Early 2016, Boing Boing co-editor Xeni Jardin published an article in which she linked to an archive of every Playboy centerfold image till then.
“Kind of amazing to see how our standards of hotness, and the art of commercial erotic photography, have changed over time,” Jardin commented.
While the linked material undoubtedly appealed to many readers, Playboy itself took offense to the fact that infringing copies of their work were being shared in public. While Boing Boing didn’t upload or store the images in question, the publisher filed a lawsuit late last year.
The blog’s parent company Happy Mutants was accused of various counts of copyright infringement, with Playboy claiming that it exploited their playmates’ images for commercial purposes.
Boing Boing saw things differently. With help from the Electronic Frontier Foundation (EFF) it filed a motion to dismiss, arguing that hyperlinking is not copyright infringement. If Playboy would’ve had their way, millions of other Internet users could be sued for linking too.
“This case merely has to survive a motion to dismiss to launch a thousand more expensive lawsuits, chilling a broad variety of lawful expression and reporting that merely adopts the common practice of linking to the material that is the subject of the report,” they wrote.
Yesterday US District Court Judge Fernando Olguin ruled on the matter. In a brief order, he concluded that an oral argument is not needed and that based on the arguments from both sides, the case should be dismissed with leave.
This effectively means that Playboy’s complaint has been thrown out. However, the company is offered a lifeline and is allowed to submit a new one if they can properly back up their copyright infringement allegations.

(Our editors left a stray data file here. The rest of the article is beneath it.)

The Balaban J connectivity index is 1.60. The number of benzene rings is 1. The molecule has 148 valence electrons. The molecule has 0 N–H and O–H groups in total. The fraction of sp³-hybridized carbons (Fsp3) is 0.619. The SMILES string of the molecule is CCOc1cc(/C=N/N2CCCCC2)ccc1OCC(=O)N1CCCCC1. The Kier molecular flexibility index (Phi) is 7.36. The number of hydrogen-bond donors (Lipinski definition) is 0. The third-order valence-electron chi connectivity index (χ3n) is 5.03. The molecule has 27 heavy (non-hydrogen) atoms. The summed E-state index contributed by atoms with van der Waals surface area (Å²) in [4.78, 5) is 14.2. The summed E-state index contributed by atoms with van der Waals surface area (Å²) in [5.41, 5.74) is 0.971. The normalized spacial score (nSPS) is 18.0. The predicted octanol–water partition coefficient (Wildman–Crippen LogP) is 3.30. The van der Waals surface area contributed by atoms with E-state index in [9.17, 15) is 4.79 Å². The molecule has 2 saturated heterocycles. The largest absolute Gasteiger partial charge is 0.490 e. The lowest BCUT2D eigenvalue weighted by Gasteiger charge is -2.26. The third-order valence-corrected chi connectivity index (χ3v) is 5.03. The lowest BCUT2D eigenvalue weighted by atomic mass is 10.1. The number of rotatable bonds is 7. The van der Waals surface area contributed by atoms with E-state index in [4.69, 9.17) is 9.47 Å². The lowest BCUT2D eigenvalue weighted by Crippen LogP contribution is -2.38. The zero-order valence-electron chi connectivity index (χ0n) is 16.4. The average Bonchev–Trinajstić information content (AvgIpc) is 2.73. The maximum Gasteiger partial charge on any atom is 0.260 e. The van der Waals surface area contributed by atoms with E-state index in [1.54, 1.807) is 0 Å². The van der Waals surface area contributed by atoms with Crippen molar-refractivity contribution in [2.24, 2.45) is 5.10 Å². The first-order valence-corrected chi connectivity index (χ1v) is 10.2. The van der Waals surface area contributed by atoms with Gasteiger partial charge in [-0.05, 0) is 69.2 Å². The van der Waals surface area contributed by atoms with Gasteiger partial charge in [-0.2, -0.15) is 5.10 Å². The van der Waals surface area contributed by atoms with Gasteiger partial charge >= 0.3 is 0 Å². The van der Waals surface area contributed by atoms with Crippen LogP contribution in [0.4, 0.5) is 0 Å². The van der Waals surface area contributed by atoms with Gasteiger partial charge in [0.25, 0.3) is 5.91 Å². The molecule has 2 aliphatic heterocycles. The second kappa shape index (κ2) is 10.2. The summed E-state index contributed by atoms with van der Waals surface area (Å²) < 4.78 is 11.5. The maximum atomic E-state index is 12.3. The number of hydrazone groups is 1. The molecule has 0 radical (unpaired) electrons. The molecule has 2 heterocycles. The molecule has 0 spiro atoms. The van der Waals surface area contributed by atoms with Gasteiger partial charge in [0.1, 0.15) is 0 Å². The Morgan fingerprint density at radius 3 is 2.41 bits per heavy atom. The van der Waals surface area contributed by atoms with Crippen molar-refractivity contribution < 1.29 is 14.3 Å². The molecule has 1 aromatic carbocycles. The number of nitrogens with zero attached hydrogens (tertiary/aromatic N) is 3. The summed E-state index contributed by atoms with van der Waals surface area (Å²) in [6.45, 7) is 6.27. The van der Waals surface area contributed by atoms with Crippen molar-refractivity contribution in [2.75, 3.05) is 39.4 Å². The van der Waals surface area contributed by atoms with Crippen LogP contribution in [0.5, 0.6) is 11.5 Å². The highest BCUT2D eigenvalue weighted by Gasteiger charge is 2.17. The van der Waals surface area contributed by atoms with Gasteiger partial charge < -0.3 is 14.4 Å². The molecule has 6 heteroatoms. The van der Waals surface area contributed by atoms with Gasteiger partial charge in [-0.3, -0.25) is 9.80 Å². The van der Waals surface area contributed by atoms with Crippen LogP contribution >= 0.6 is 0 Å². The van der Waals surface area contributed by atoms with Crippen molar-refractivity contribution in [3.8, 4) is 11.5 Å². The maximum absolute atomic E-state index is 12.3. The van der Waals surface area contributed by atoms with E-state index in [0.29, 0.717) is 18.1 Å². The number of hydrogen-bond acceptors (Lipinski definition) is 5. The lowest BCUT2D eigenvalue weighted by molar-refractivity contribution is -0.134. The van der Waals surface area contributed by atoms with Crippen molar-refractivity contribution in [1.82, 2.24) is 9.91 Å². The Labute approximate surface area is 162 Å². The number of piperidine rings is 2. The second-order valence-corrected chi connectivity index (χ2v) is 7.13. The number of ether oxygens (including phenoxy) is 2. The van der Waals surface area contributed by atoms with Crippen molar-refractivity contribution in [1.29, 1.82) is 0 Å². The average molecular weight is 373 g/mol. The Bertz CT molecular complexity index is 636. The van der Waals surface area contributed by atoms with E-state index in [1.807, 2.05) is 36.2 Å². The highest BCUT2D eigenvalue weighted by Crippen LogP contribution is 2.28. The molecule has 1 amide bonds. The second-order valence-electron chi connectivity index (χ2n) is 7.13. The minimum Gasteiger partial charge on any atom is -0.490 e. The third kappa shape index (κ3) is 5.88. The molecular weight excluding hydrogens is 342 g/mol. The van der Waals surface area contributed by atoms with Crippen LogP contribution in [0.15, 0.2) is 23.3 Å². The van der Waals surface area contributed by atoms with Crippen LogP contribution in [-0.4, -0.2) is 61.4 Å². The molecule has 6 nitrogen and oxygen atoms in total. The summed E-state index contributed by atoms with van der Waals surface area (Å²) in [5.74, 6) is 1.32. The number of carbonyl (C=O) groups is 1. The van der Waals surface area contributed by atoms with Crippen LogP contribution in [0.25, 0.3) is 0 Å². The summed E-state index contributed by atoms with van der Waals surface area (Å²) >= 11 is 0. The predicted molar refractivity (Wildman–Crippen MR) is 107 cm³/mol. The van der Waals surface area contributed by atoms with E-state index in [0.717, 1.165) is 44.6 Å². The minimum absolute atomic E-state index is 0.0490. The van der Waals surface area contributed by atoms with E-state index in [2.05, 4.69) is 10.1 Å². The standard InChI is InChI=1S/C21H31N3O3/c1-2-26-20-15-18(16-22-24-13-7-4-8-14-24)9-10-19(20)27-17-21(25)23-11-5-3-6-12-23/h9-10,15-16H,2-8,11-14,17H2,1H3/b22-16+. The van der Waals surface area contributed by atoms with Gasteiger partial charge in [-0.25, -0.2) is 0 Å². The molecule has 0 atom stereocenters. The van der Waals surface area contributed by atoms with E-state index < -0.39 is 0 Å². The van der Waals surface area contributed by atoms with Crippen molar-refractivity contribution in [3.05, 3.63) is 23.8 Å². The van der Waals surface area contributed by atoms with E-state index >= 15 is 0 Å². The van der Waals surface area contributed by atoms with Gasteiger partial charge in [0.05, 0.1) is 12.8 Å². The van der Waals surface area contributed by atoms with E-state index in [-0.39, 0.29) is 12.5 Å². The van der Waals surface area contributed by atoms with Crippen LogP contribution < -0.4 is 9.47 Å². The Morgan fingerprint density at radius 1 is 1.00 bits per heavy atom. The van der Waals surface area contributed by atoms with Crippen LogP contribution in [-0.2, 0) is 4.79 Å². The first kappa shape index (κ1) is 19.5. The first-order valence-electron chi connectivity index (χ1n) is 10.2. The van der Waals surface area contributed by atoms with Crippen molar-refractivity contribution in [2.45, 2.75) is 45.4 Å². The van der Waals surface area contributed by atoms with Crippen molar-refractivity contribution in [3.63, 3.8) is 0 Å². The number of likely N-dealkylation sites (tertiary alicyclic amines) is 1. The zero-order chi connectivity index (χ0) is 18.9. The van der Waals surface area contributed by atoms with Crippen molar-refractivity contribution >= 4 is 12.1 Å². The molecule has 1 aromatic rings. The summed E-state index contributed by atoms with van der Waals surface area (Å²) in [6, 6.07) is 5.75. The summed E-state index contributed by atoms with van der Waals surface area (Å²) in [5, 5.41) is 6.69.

“The court will grant defendant’s Motion and dismiss plaintiff’s First Amended Complaint with leave to amend. In preparing the Second Amended Complaint, plaintiff shall carefully evaluate the contentions set forth in defendant’s Motion.
“For example, the court is skeptical that plaintiff has sufficiently alleged facts to support either its inducement or material contribution theories of copyright infringement,” Judge Olguin adds.
According to the order, it is not sufficient to argue that Boing Boing merely ‘provided the means’ to carry out copyright infringing activity. There also has to be a personal action that ‘assists’ the infringing activity.
Playboy has until the end of the month to submit a new complaint and if it chooses not to do so, the case will be thrown out.
The order is clearly a win for Boing Boing, which vehemently opposed Playboy’s claims. While the order is clear, it must come as a surprise to the magazine publisher, which won a similar ‘hyperlinking’ lawsuit in the European Court of Justice last year.
EFF, who defend Boing Boing, is happy with the order and hopes that Playboy will leave it at this.
“From the outset of this lawsuit, we have been puzzled as to why Playboy, once a staunch defender of the First Amendment, would attack a small news and commentary website,” EFF comments
“Today’s decision leaves Playboy with a choice: it can try again with a new complaint or it can leave this lawsuit behind. We don’t believe there’s anything Playboy could add to its complaint that would meet the legal standard. We hope that it will choose not to continue with its misguided suit.”
A copy of US District Court Judge Fernando Olguin’s order is available here (pdf).